How cholera bacteria becomes infectious

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Washington, Feb 13 (ANI): A new study has described the structure of a protein called ToxT that controls the virulent nature of Vibrio cholerae, the bacteria that causes cholera.

Buried within ToxT, Dartmouth researchers were surprised to find a fatty acid that appears to inhibit ToxT, which prevents the bacteria from causing cholera.

Doctors have known that bile, found in the intestine, inhibits the expression of the virulence genes in V. cholerae, but until now, the mechanism behind this was not completely understood.

This study provides a direct link between the environment of the gut and the regulation of virulence genes, and it also identifies the regulatory molecule.

"Finding a fatty acid in the structure was quite a surprise," said F. Jon Kull, associate professor of chemistry at Dartmouth and senior author on the paper.

"The exciting thing about this finding is that we might be able to use a small, natural molecule to treat and/or prevent cholera. We will also use the structure of the fatty acid as a framework to try and design a small molecule inhibitor of ToxT," Kull added.

The researchers used X-ray crystallography to determine the structure of ToxT. The process involves taking DNA from V. cholerae and using non-pathogenic E. coli bacteria to produce large amounts of the target protein, in this case, ToxT.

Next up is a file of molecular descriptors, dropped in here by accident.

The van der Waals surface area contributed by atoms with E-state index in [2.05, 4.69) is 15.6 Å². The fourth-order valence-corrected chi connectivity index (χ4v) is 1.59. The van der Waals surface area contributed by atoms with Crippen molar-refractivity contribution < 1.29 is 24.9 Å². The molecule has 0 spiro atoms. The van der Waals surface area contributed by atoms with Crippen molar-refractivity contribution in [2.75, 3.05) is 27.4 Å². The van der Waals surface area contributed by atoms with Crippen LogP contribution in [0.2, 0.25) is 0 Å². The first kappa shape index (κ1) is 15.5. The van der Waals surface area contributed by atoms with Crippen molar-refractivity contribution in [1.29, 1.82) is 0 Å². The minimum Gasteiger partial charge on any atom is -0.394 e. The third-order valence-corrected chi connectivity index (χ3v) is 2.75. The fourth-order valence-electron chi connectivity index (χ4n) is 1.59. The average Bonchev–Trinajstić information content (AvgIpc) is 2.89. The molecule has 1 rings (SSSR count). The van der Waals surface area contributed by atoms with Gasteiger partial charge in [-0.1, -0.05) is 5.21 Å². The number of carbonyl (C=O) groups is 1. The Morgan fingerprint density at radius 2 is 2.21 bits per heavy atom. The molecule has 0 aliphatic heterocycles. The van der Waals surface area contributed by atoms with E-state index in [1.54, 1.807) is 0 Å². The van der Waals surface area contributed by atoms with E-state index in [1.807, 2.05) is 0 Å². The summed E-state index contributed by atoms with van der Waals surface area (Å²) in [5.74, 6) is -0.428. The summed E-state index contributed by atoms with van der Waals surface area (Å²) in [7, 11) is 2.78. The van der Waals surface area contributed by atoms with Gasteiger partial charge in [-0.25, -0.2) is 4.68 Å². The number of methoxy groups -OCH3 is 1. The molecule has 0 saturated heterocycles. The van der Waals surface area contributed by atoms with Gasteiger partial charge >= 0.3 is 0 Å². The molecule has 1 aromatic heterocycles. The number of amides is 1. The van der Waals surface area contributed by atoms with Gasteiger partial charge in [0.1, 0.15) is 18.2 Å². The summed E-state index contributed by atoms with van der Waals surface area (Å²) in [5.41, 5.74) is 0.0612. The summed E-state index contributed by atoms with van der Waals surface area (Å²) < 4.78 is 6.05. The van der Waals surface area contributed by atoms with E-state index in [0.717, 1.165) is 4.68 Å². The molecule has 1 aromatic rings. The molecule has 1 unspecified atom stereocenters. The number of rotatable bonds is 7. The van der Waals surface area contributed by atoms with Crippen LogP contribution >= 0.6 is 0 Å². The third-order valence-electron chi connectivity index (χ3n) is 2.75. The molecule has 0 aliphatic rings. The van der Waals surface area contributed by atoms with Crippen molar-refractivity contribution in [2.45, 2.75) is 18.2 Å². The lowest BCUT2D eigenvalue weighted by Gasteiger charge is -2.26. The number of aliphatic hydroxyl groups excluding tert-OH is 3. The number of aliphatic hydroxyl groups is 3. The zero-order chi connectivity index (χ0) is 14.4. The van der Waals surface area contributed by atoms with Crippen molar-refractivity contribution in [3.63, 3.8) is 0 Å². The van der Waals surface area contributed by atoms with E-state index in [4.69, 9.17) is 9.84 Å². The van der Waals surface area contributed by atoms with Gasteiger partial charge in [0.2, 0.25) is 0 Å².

Once protein has been purified, it is concentrated and crystallized. Then the crystal, which is an ordered array of protein molecules, is subjected to a powerful X-ray beam.

The pattern of diffracted X-rays is collected on a detector and then analyzed using mathematical algorithms, eventually revealing the atomic structure of the protein.

Co-author Ronald Taylor said: "The results of the study are exciting from the points of view of both the mechanistic aspect of the complex regulation of V. cholerae virulence gene expression and the potential medical impact as we now move forward to apply this new knowledge to influence this mechanism to control infection in humans."

The study appeared in the online edition of the Proceedings of the National Academy of Sciences during the week of February 1. (ANI)

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